Saltmarsh Sparrow is the only species endemic to the ACJV – found nowhere else on earth – and has been declining at an alarming rate. An estimated 80% of the population has disappeared in just the last 15 years. At the observed rate of decline of 9% per year, the population has presumably shrunk from ~50,000 individuals (in 2011/2012) to fewer than 30,000 currently. When you compare that population to a species like the Song Sparrow which has a population estimate of 1.3 million birds found in the same area, you can understand why there is cause for alarm. In fact, scientists suggest that the population could collapse within 50 years unless something is done to stabilize the downward spiral.
Saltmarsh Sparrows nest in high marsh grasses just above the mean high tide line. They have naturally adapted to occasional flooding events; eggs can survive short periods of inundation and young birds often climb to safety in the grass above the nest. However, more than a foot of sea-level rise in some parts of their range has caused nests to flood more frequently and by higher water, overwhelming these highly adaptive traits. Nest flooding is the greatest threat to their nest success followed by depredation of eggs and young.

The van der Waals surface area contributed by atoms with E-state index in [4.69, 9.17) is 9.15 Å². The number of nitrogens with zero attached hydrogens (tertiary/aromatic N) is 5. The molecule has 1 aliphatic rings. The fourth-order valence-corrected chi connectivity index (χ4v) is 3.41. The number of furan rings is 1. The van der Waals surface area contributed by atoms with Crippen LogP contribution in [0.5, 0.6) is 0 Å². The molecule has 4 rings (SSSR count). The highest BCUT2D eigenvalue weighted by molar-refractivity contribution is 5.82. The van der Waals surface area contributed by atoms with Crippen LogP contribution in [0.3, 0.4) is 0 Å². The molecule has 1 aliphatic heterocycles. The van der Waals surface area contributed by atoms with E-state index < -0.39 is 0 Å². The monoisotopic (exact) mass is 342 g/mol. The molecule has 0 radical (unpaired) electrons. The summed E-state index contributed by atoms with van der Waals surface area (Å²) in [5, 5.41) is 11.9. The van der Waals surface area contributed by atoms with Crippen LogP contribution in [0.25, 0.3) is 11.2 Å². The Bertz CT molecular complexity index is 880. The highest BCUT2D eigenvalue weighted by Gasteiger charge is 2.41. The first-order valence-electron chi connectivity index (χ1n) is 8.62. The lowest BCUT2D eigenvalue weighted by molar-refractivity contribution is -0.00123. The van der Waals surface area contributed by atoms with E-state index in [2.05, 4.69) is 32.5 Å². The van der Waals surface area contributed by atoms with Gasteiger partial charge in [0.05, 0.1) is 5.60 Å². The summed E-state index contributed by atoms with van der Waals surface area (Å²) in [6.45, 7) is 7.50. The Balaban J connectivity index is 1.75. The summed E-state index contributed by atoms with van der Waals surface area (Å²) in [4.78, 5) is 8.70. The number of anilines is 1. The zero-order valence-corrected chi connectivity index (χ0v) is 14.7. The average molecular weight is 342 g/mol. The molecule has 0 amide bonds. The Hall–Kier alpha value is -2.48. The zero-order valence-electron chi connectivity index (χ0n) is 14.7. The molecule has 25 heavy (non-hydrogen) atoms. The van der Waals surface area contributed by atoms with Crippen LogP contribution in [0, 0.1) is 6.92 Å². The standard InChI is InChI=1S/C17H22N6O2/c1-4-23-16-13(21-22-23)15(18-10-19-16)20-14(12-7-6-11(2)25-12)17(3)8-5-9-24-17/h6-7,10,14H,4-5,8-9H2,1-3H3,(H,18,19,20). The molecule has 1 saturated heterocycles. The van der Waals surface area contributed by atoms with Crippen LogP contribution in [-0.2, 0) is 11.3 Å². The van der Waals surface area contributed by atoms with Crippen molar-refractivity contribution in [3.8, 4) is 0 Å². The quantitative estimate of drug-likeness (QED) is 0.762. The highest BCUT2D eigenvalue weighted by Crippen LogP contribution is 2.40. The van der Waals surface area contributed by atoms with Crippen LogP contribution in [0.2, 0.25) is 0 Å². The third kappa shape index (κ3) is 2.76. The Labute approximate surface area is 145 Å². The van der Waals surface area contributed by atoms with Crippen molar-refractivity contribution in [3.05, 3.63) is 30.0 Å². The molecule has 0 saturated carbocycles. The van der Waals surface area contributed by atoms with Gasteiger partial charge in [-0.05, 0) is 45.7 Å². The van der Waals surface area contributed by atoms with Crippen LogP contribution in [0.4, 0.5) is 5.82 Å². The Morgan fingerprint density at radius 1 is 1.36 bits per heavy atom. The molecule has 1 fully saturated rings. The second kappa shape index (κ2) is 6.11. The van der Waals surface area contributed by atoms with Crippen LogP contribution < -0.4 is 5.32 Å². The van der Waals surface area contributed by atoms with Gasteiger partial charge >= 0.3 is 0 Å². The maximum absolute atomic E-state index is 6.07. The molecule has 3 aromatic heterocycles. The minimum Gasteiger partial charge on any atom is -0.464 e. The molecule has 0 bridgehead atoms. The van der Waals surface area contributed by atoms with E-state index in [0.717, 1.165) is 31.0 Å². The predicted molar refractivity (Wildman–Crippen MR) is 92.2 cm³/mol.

Check out this very cool PBS video clip on saltmarsh birds and how they manage living in a tidal system.
The ACJV has adopted a long-term population objective of sustaining 25,000 breeding birds. Saltmarsh Sparrow declines are severe and the population will invariably slip below below this number – possibly to as low as 10,000 birds – before we can stabilize and reverse this trend. For this reason, our goal is multi-phased – protect, restore, recover.
We must first protect enough habitat to support the population objective while we aggressively restore and enhance marsh habitat over the next 10+ years. This approach requires a coordinated effort across the breeding range and, if successful, will benefit the full suite of tidal marsh specialist birds.
Achieving Our Objective
Partners estimate that the existing protected lands in the breeding range of the Saltmarsh Sparrow supported about 21,000 individual birds, at 2011/2012 densities. To support an additional 4,000 birds would require that we protect at least 7,000 additional acres of high-quality marsh. Our Saltmarsh Sparrow Habitat Prioritization Tool identifies the most important marsh patches for Saltmarsh Sparrows and can be used to guide land protection efforts. In the future, the tool will also be modified to identify important places where restoration can have the greatest population impact.
Check out the Saltmarsh Sparrow Habitat Prioritization Tool.